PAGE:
The subject of the University’s governance has been increasingly in the news in recent months. Carolina’s nearly 350,000 living alumni take pride in knowing that our alma mater is the nation’s first public university — dating to the laying of Old East’s cornerstone in 1793 and the arrival of our first student, Hinton James (class of 1798).
This University was the only public university in North Carolina until 1867, when Fayetteville State University (previously the Howard School, the State Colored Normal School and Fayetteville State Teachers College) was founded. In 1931, N.C. State College of Agriculture and Engineering at Raleigh and N.C. College for Women at Greensboro were merged with Carolina to become the Consolidated University of North Carolina. The 100 members of the board overseeing those institutions, then known as the Board of Trustees, were chosen by the N.C. General Assembly, and its chair was the state’s governor.
In the 1960s, Charlotte College, Asheville-Biltmore College and Wilmington College were added to the Consolidated University. In 1971, the General Assembly established a 32-member Board of Governors for the 16 institutions making up the UNC System for Higher Education, adding these minority-serving universities: Fayetteville State, UNC at Pembroke, N.C. Agricultural and Technical State, Elizabeth City State, Winston-Salem State and N.C. Central, as well as these former teachers colleges: Western Carolina, Appalachian State and East Carolina plus the N.C. School of the Arts. (More recently the N.C. School of Science and Math was added as a 17th institution.)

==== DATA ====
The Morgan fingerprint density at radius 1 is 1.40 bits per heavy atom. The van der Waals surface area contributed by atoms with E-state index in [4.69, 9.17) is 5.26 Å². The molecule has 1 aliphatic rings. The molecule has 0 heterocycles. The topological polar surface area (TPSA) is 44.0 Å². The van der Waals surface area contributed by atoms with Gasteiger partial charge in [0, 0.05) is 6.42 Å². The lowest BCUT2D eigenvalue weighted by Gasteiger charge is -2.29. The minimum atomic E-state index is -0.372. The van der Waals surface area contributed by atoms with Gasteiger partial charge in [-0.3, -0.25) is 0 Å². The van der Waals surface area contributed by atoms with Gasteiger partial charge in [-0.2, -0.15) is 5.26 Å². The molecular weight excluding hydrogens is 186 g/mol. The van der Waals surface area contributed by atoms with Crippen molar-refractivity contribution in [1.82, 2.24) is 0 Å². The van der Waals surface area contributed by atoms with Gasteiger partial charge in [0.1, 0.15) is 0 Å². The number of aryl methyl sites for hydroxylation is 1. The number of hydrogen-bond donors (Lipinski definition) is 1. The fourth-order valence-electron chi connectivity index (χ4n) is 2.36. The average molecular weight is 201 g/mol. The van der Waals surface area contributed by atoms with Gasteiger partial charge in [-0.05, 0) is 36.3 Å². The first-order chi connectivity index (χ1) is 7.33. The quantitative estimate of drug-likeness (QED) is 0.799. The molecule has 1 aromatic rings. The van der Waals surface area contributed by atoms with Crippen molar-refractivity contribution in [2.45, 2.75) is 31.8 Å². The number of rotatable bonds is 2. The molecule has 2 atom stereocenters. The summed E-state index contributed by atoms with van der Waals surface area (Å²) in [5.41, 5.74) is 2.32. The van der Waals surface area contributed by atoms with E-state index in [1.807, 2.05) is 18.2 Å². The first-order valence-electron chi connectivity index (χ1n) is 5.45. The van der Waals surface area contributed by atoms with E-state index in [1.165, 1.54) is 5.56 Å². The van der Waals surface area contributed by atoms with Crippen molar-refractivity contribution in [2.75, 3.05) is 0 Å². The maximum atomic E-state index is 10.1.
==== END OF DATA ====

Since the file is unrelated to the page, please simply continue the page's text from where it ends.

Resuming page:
Initially, BOG members could serve no more than two eight-year terms, but by 2001, the length of terms had been reduced to four years and no more than three terms. Sixteen members were elected by the General Assembly every two years. In each of those elections, the law stipulated that two board members be of the “largest political minority of the General Assembly,” two be of “a minority race” and “two be women.” Threatened with a lawsuit by a former BOG member who believed such conditions were illegal, the General Assembly ended these quotas. Nevertheless, believing it important to retain bipartisanship on the BOG, the Democratic-led state Senate subsequently elected Republicans Peter Hans ’91 and Brent Barringer ’81 (’84 JD) to the BOG in 2003. By 2019, the size of the BOG was reduced to 24 members.
For many years, Carolina has been identified with Cal-Berkeley, UCLA and the universities of Michigan and Virginia as consistently the highest-ranked public universities in the U.S. It is interesting to note the differences among these five.
Neither Michigan nor Virginia have public university systems. The University of Michigan is the only one of these five to enjoy constitutional autonomy — meaning the state legislature appropriates funds to the university but does not control how those funds are spent. Uniquely, the eight-member board of regents that governs the university are elected by popular vote to eight-year terms, and the number of terms regents may serve is limited only by the voters. (The chancellors of the University of Michigan at Dearborn and the University of Michigan at Flint each report to the president of the University of Michigan.)